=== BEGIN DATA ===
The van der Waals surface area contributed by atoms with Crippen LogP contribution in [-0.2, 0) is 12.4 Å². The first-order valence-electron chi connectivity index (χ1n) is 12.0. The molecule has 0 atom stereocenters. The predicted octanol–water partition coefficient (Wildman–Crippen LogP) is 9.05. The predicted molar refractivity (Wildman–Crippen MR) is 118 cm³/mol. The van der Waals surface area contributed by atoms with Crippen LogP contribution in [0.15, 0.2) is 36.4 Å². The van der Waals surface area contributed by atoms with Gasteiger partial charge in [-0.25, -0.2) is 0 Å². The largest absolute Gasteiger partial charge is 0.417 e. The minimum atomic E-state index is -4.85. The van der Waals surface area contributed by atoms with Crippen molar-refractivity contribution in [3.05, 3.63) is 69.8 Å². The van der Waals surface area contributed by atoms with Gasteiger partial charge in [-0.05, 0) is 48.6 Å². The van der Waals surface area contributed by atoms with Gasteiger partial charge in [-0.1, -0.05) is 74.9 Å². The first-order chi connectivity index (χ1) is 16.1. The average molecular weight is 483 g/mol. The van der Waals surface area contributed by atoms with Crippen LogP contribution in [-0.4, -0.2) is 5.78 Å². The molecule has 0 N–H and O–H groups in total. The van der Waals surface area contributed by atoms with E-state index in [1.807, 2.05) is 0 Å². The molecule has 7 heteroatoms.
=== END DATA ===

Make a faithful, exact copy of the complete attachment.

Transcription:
The van der Waals surface area contributed by atoms with Crippen LogP contribution in [-0.2, 0) is 12.4 Å². The first-order valence-electron chi connectivity index (χ1n) is 12.0. The molecule has 0 atom stereocenters. The predicted octanol–water partition coefficient (Wildman–Crippen LogP) is 9.05. The predicted molar refractivity (Wildman–Crippen MR) is 118 cm³/mol. The van der Waals surface area contributed by atoms with Crippen LogP contribution in [0.15, 0.2) is 36.4 Å². The van der Waals surface area contributed by atoms with Gasteiger partial charge in [-0.25, -0.2) is 0 Å². The largest absolute Gasteiger partial charge is 0.417 e. The minimum atomic E-state index is -4.85. The van der Waals surface area contributed by atoms with Crippen molar-refractivity contribution in [3.05, 3.63) is 69.8 Å². The van der Waals surface area contributed by atoms with Gasteiger partial charge in [-0.05, 0) is 48.6 Å². The van der Waals surface area contributed by atoms with Gasteiger partial charge in [-0.1, -0.05) is 74.9 Å². The first-order chi connectivity index (χ1) is 16.1. The average molecular weight is 483 g/mol. The van der Waals surface area contributed by atoms with Crippen LogP contribution in [-0.4, -0.2) is 5.78 Å². The molecule has 0 N–H and O–H groups in total. The van der Waals surface area contributed by atoms with E-state index in [1.807, 2.05) is 0 Å². The molecule has 7 heteroatoms.